U.S. Army Employs New Hearing Protection Technology
One of the many lingering effects of serving in the military is hearing loss associated with the loud noises caused by weapons and explosive devices. As of 2012, tinnitus and hearing loss were the second and third most prevalent service-related disabilities suffered by veterans, behind only post-traumatic stress disorder. Since 2014, the U.S. Army has gradually utilized technology to protect servicemen and -women from high noise levels while still enabling them to hear what’s going on around them.
While Army personnel need to preserve their hearing by minimizing the volume of the explosive sounds around them, it is also vital they are able to hear subtler sounds nearby such as whispers, leaves rustling, and doors closing, to name a few. The Tactical Communication and Protective System (TCAPS), which resembles a standard pair of earbuds, has been employed by the Army, with around 20,000 of the devices in use up to this point. The TCAPS is capable of boosting faint sounds while lessening the impact of harsh noises.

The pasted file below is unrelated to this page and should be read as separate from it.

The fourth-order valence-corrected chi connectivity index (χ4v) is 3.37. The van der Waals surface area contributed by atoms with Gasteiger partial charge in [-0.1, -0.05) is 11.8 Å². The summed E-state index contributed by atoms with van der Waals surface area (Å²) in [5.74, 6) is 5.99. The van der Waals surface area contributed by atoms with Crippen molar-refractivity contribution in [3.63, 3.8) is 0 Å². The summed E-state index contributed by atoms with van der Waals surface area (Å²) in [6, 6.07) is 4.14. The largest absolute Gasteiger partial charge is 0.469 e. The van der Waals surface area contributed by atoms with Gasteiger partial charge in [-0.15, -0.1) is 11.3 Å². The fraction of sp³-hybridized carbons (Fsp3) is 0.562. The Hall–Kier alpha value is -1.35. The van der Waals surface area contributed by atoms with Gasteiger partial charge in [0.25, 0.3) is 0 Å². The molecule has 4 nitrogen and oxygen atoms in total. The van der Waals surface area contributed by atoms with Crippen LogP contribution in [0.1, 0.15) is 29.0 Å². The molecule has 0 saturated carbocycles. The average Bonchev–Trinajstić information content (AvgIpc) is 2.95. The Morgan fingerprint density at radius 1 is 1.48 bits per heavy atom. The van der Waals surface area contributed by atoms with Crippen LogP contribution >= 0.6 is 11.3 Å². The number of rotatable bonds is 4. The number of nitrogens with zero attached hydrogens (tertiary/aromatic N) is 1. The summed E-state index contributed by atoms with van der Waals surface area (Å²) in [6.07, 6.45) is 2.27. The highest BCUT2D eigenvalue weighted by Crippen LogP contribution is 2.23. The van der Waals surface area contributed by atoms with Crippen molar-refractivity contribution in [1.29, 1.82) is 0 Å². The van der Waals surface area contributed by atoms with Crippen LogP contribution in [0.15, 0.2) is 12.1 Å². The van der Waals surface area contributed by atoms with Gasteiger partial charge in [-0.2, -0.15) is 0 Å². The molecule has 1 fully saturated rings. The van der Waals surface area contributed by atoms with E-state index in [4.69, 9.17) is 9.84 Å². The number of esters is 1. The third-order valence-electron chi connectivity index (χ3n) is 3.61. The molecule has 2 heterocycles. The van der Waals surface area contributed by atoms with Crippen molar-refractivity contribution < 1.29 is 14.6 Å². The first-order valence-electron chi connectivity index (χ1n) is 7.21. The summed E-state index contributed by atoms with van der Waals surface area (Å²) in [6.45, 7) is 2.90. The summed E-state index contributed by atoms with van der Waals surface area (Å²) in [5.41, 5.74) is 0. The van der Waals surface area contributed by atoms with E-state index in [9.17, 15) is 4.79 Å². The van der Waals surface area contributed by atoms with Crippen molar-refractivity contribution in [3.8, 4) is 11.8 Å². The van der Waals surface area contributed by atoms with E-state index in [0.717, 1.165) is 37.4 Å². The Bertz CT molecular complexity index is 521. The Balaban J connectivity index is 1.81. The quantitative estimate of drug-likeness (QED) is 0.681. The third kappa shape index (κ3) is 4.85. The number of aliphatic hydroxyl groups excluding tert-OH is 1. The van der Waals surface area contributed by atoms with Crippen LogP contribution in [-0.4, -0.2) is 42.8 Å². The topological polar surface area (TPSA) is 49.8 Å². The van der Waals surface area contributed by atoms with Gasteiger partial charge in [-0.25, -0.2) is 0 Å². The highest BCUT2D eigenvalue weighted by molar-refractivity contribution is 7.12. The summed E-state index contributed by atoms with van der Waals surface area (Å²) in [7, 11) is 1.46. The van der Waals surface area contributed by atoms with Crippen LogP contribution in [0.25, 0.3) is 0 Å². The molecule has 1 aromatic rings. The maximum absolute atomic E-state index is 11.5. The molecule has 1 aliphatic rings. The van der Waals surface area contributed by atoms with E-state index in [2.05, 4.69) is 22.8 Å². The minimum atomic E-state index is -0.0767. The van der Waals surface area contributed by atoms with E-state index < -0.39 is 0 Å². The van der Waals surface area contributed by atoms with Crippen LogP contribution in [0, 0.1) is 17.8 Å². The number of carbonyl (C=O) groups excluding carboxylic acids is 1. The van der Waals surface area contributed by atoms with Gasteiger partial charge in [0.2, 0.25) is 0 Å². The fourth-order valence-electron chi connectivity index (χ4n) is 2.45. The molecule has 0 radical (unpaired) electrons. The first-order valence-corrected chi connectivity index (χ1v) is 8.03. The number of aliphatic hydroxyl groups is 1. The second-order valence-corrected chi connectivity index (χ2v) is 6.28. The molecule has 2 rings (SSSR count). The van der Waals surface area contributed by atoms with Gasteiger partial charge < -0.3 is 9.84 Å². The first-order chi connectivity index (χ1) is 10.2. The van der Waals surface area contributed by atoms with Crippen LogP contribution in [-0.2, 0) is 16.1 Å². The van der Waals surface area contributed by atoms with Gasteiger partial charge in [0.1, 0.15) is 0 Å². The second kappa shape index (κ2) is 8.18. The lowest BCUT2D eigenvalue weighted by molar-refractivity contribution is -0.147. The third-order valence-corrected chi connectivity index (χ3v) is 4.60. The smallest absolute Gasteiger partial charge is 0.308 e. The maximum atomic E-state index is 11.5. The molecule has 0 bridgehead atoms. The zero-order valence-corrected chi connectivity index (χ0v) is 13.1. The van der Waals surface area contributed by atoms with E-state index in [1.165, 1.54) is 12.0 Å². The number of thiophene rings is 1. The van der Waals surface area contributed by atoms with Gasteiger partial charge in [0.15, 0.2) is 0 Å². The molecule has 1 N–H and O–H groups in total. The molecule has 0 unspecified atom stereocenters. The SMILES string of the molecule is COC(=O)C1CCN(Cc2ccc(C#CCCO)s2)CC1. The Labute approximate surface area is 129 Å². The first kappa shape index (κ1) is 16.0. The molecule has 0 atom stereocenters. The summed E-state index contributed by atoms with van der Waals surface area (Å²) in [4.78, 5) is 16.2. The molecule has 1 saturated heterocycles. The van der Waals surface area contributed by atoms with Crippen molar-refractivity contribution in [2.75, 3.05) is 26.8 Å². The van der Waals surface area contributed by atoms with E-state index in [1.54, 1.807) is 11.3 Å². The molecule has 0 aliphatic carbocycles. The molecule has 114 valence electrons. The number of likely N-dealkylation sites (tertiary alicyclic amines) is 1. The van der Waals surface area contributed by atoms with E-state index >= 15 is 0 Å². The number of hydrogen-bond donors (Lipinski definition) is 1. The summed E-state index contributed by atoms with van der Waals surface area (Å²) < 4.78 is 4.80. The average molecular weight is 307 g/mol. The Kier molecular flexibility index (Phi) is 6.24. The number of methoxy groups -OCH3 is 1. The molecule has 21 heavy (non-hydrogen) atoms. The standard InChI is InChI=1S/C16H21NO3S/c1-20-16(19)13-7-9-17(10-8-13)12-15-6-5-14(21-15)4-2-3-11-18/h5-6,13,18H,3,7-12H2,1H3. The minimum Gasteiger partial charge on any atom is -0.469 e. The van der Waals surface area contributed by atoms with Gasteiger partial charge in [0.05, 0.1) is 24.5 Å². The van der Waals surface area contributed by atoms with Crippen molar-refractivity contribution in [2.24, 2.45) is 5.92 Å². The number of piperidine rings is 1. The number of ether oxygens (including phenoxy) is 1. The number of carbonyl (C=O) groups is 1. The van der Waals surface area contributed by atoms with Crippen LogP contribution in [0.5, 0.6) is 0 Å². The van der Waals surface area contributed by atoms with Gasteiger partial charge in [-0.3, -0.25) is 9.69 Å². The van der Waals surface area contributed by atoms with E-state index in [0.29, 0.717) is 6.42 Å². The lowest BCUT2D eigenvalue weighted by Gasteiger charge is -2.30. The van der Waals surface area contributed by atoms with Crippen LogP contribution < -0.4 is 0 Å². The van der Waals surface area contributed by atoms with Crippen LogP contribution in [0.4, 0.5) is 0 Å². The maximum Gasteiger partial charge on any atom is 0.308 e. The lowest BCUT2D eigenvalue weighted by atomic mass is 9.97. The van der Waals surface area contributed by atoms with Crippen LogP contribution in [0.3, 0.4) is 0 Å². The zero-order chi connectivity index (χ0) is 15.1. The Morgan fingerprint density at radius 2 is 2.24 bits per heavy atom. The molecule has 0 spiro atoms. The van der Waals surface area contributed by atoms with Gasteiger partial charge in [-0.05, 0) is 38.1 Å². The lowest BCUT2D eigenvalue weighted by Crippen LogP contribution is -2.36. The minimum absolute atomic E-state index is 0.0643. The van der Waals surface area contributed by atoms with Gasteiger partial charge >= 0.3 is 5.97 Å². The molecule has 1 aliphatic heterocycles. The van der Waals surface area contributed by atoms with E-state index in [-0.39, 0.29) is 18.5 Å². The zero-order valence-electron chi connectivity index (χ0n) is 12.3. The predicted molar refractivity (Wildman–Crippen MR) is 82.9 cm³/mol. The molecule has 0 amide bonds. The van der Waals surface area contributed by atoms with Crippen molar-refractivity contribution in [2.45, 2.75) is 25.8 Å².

Since NCC was founded in 2002, we have provided services to those with hearing loss including open- and closed-captioning; sponsored and participated in events like Walk4Hearing; and provided AV, live event, transcription, and captioning support for dozens of military-related events and projects. We applaud the efforts of the Army in protecting the hearing of its soldiers and, in turn, improving their ability to communicate, hear commands, and recognize possible enemy movement.
We are hopeful the technology will continue to improve, allowing servicemen and -women to retain a strong ability to hear long after they retire from the military.
Information from the NPR.org story titled “Army’s Smart Earplug Damps Explosive Noise, But Can Enhance Whispers” was used in this post